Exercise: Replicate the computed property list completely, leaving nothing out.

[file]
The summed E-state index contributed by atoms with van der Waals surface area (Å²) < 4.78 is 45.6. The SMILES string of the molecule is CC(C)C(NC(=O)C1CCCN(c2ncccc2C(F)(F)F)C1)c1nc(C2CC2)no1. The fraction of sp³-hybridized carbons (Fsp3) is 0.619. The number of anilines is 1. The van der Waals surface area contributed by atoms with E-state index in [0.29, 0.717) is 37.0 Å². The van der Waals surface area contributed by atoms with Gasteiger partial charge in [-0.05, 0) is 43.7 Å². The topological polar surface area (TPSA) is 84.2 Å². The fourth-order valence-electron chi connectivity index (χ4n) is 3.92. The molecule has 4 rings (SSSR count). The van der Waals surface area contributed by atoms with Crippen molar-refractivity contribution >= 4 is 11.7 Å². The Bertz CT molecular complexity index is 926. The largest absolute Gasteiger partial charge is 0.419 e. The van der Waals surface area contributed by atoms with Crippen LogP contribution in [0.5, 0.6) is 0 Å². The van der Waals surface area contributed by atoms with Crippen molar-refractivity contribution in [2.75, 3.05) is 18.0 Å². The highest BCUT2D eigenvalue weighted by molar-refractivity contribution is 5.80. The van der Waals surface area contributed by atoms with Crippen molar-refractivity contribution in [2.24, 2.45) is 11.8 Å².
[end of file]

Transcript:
The summed E-state index contributed by atoms with van der Waals surface area (Å²) < 4.78 is 45.6. The SMILES string of the molecule is CC(C)C(NC(=O)C1CCCN(c2ncccc2C(F)(F)F)C1)c1nc(C2CC2)no1. The fraction of sp³-hybridized carbons (Fsp3) is 0.619. The number of anilines is 1. The van der Waals surface area contributed by atoms with E-state index in [0.29, 0.717) is 37.0 Å². The van der Waals surface area contributed by atoms with Gasteiger partial charge in [-0.05, 0) is 43.7 Å². The topological polar surface area (TPSA) is 84.2 Å². The fourth-order valence-electron chi connectivity index (χ4n) is 3.92. The molecule has 4 rings (SSSR count). The van der Waals surface area contributed by atoms with Crippen molar-refractivity contribution >= 4 is 11.7 Å². The Bertz CT molecular complexity index is 926. The largest absolute Gasteiger partial charge is 0.419 e. The van der Waals surface area contributed by atoms with Crippen LogP contribution in [0.5, 0.6) is 0 Å². The van der Waals surface area contributed by atoms with Crippen molar-refractivity contribution in [2.75, 3.05) is 18.0 Å². The highest BCUT2D eigenvalue weighted by molar-refractivity contribution is 5.80. The van der Waals surface area contributed by atoms with Crippen molar-refractivity contribution in [2.24, 2.45) is 11.8 Å².